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Two experiments are performed using positively charged glass rods and neutral electroscopes. In the first experiment the rod is brought in contact with the electroscope. In the second experiment the rod is only brought close to the electroscope but not in contact. However, while the rod is close, the electroscope is momentarily grounded and then the rod is removed. In both experiments the needles of the electroscopes deflect, which indicates the presence of charges.
  1. What is the charging method in each of the two experiments?
  2. What is the net charge on the electroscope in the first experiment? Explain how the electroscope obtains that charge.
  3. Is the net charge on the electroscope in the second experiment different from that of the first experiment? Explain why.
Question by OpenStax is licensed under CC BY 4.0.
  1. First experiment: charging by contact. Second experiment: charging by induction.
  2. Positive due to the transfer of electrons to the rod.
  3. The net charge is not the same as in part (b). It is now negative due to the electrons accumulated from ground.
Solution Video

OpenStax College Physics for AP® Courses Solution, Chapter 18, Problem 20 (Test Prep for AP® Courses) (3:39)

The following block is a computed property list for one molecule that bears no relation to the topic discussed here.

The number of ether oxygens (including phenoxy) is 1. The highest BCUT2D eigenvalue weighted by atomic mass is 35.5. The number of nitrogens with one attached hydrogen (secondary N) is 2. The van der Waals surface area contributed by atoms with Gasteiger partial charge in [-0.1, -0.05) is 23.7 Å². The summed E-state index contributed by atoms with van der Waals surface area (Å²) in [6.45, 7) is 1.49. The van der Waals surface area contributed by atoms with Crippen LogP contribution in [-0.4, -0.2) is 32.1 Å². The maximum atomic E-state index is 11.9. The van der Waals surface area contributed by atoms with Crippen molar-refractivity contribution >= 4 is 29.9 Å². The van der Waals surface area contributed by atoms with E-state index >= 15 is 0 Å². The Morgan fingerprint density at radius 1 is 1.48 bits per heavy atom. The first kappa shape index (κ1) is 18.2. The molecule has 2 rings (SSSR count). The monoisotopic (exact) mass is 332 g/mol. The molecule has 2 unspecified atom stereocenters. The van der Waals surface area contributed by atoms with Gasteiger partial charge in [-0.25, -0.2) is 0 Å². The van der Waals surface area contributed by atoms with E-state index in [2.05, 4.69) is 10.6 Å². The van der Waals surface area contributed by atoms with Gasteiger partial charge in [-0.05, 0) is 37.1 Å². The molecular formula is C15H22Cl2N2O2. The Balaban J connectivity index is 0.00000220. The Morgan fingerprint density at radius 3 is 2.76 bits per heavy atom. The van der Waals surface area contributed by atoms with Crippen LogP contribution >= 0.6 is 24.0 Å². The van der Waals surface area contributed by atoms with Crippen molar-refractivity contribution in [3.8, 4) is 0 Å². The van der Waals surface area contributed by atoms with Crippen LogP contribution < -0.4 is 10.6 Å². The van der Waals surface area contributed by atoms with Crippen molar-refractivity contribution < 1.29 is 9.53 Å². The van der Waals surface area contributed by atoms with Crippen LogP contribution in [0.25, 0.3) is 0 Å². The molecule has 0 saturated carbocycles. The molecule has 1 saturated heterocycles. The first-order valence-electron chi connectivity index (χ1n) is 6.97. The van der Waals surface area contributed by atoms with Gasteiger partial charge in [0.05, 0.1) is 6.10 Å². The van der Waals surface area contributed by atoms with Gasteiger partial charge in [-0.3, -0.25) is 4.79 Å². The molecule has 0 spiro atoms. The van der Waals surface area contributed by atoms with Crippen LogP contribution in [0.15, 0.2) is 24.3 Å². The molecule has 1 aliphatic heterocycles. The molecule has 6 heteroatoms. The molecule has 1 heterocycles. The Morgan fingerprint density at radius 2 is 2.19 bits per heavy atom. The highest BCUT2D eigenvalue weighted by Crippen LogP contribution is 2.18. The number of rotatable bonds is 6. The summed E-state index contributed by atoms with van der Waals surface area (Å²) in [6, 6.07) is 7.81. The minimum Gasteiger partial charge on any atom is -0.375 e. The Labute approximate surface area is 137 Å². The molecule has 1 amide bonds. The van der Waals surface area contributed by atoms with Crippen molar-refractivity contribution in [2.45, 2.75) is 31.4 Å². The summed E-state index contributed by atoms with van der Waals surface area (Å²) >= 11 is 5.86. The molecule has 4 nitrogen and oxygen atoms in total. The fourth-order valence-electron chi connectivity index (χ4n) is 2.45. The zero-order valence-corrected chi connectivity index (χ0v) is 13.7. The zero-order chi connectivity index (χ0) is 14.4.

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This is College Physics Answers with Shaun Dychko. Two experiments are performed using positively charged glass rods and neutral electroscopes. In the first experiment, a rod is brought in contact with the electroscope and in the second experiment, the rod is brought close but not in contact although while close, the electroscope is attached to ground and then the rod is removed afterwards. In both experiments, the needles of the electroscopes deflect which indicates the presence of charges so what is the charging method in each of the two experiments? Well, in part (a), we are gonna say that the first experiment is charging by contact and I have illustrated that here where before you have a positively charged glass rod and a neutral electroscope and the way I have drawn my electroscope is this is a metal ball with a metal rod here and at the end of it are two gold leaf pieces of gold foil and it's in a box that protects it from moisture because, you know, the polar molecules of water neutralize electrostatic charge so it's in a box to protect it from that and then after it's in contact, some of the charge from the glass rod will have attracted some electrons from the electroscope and have been neutralized. So the electroscope provided some electrons to neutralize some of the positive charge on the glass rod and the electroscope is therefore left positively charged as well since it lost some of the electrons. Okay so electrons have been transferred from the electroscope and that's why it is positively charged after. In the next experiment, we have to talk about the net charge and is it different from the first experiment? And here's some illustrations to explain why it is going to be different in this case, it's going to be negatively charged after the experiment is done whereas in the charging-by-contact, we had a net positive charge afterwards whereas in this charging-by-induction experiment, we are going to have a net negative charge. Okay! So before we have a positively charged glass rod and a neutral electroscope then the glass rod is brought close by and... (I suppose I should change these gold leaves down here by the way... this should indicate some charge is now on it) So anyway... yes, this rod is brought close and a charge distribution is induced so some of the electrons from the far side of this ball are attracted to the near side near the glass rod and some are also pulled up from the gold leaves as well and so this will also be positively charged down here as they lose some electrons to supply this near side of the ball with electrons. Then the ball is grounded and ground is an inexhaustible either source or sink for electrons and in this case if it's attached to this positive side of the ball, there's going to be electrons that are drawn up from ground to neutralize the positive charges that used to be here and then if the ground is cut and then the rod is taken away, we'll be left with this electroscope negatively charged due to the electrons that were brought up from ground.